Light bulb with plug

The light bulb is truly one of the most important inventions that has ever been created. The light bulb enhanced personal safety by making it possible to light up everything from the smallest community to the largest city through all hours of the night. It also made it possible for people to work hours of their choosing without regard for the long hours of darkness that had made most tasks impossible or very costly at night. However, most people are not familiar with the long and interesting history behind this crucial innovation that we use every day. Let’s take a look at the history of the light bulb, how the modern bulb came to be, and where it might be going.

Early Electric Lights

Although Thomas Edison was the most important figure in commercializing and popularizing the light bulb, he was not the first to create a light bulb. Dozens of inventors were working on the same concept around the same time Edison made his 1879 patent application. They, in turn, had been inspired by British inventor Humphry Davy, who invented a charcoal-based lamp in 1809. In 1878, a fellow Briton, Joseph Swan, held a public demonstration of an early incandescent light bulb — that is, a light bulb that generates light using a wire filament heated by electricity. Swan had been tinkering with the concept since 1850, but it was Edison who made it practical.

Thomas Edison

By the time Thomas Edison came onto the scene, there were engineers hard at work on making a long-lasting incandescent bulb in Europe, the United Kingdom, and Canada — perhaps other places, too! However, Edison was the one who conquered the biggest initial challenge of the light bulb: The discovery of a filament that would allow bulbs to burn for over a thousand hours of use. The secret was a carbonized filament made of bamboo, one of several thousand different materials Edison tested for the purpose. By 1880, the Edison Electric Light Company was born and the case for municipal electric utilities that could power light bulbs was being made.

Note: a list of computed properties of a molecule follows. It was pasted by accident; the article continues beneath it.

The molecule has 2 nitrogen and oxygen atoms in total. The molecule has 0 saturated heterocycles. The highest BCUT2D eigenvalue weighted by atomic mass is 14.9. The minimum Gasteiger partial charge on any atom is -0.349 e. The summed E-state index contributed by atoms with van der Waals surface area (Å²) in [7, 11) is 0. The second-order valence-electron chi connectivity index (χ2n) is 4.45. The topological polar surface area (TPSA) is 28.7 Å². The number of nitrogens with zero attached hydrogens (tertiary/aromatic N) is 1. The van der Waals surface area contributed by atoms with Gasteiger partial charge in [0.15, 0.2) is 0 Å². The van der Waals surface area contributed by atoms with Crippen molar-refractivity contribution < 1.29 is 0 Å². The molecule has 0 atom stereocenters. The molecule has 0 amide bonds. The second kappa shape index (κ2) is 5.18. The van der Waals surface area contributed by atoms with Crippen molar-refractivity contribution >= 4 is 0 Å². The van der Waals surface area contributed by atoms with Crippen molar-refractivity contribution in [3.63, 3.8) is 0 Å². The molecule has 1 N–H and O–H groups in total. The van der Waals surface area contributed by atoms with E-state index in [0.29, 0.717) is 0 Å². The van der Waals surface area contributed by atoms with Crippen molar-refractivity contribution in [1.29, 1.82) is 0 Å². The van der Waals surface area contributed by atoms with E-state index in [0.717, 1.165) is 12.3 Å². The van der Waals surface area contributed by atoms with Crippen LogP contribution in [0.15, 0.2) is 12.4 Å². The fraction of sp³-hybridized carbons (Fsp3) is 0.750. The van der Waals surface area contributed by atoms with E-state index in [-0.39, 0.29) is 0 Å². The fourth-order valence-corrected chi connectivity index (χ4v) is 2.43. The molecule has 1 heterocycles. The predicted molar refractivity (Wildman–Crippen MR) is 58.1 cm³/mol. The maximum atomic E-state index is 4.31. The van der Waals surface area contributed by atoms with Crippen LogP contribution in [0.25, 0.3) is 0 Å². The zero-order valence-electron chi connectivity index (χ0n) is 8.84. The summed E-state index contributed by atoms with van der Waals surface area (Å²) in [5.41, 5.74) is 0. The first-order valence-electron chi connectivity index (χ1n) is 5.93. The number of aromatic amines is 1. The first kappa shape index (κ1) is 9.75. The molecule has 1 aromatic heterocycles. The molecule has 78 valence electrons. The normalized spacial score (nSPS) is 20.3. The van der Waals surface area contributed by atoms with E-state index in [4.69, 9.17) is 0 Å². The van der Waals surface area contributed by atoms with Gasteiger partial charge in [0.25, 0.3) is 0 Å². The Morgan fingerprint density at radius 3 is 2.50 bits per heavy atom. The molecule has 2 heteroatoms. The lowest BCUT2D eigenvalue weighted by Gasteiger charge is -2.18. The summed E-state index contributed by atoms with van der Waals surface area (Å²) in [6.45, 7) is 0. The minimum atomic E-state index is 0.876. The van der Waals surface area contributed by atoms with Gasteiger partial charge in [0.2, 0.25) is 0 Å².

Energy Efficiency

Although Edison had developed a light bulb that was commercially viable, there were no tools or techniques in his time that could address the next major problem: Energy efficiency. Even to this very day, only about 10% of the electrical energy supplied to an incandescent bulb is converted into light, resulting in tremendous waste and unnecessary heat output. In the early 2000s, many countries around the world mandated a gradual phase-out of incandescent bulbs in favor of more efficient light sources. Today, the compact fluorescent light (CFL) is the most common efficient light bulb. In these, an electrical current excites argon gas and mercury vapor, creating invisible ultraviolet rays that, in turn, interact with the bulb’s phosphor coating to generate visible light.

The Future of Light Bulbs

CFLs use about 75% less energy than traditional incandescent bulbs, but they are not the only efficient option. LED bulbs contain “light-emitting diodes” — a kind of semiconductor that can be even more efficient than CFLs. Plus, new types of bulbs tend to burn much longer on average than incandescent bulbs. Just as in Edison’s time, it seems likely that scientists and engineers will continue to work hard to find new and better ways to generate light using electrical principles. In fact, there is cutting-edge research going on even now to replace current light bulbs with something far more exciting: Lasers! Other potential innovations include “flat” light bulbs and solar-powered, self-energizing bulbs. Whatever happens, the future is bright!

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